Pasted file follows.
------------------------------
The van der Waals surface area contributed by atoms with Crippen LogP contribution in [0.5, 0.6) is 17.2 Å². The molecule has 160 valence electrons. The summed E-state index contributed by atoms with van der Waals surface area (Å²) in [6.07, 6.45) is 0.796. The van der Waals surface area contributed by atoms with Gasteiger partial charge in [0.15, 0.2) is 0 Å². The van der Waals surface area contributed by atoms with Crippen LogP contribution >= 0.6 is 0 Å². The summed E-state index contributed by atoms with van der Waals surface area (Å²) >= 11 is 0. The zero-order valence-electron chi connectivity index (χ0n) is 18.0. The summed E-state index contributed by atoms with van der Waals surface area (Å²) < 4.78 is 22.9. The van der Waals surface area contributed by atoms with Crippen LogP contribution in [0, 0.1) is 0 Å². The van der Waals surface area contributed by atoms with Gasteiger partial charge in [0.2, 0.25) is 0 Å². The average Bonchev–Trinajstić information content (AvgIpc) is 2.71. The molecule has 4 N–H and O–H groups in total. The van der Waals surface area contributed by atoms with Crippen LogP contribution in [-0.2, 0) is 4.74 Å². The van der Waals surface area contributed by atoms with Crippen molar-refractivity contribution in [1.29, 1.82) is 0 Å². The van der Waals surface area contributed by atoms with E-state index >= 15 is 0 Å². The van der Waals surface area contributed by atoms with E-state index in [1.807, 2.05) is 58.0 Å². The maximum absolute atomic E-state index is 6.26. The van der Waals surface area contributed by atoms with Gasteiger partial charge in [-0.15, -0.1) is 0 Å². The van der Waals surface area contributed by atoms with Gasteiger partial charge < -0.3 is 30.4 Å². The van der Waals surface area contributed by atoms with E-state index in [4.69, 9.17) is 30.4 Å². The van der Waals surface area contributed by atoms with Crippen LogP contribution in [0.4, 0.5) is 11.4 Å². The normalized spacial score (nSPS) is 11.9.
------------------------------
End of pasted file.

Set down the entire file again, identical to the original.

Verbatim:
The van der Waals surface area contributed by atoms with Crippen LogP contribution in [0.5, 0.6) is 17.2 Å². The molecule has 160 valence electrons. The summed E-state index contributed by atoms with van der Waals surface area (Å²) in [6.07, 6.45) is 0.796. The van der Waals surface area contributed by atoms with Gasteiger partial charge in [0.15, 0.2) is 0 Å². The van der Waals surface area contributed by atoms with Crippen LogP contribution >= 0.6 is 0 Å². The summed E-state index contributed by atoms with van der Waals surface area (Å²) >= 11 is 0. The zero-order valence-electron chi connectivity index (χ0n) is 18.0. The summed E-state index contributed by atoms with van der Waals surface area (Å²) < 4.78 is 22.9. The van der Waals surface area contributed by atoms with Crippen LogP contribution in [0, 0.1) is 0 Å². The van der Waals surface area contributed by atoms with Gasteiger partial charge in [0.2, 0.25) is 0 Å². The average Bonchev–Trinajstić information content (AvgIpc) is 2.71. The molecule has 4 N–H and O–H groups in total. The van der Waals surface area contributed by atoms with Crippen LogP contribution in [-0.2, 0) is 4.74 Å². The van der Waals surface area contributed by atoms with Crippen molar-refractivity contribution in [1.29, 1.82) is 0 Å². The van der Waals surface area contributed by atoms with E-state index >= 15 is 0 Å². The van der Waals surface area contributed by atoms with E-state index in [1.807, 2.05) is 58.0 Å². The maximum absolute atomic E-state index is 6.26. The van der Waals surface area contributed by atoms with Gasteiger partial charge in [-0.15, -0.1) is 0 Å². The van der Waals surface area contributed by atoms with Gasteiger partial charge < -0.3 is 30.4 Å². The van der Waals surface area contributed by atoms with E-state index in [4.69, 9.17) is 30.4 Å². The van der Waals surface area contributed by atoms with Crippen LogP contribution in [0.4, 0.5) is 11.4 Å². The normalized spacial score (nSPS) is 11.9.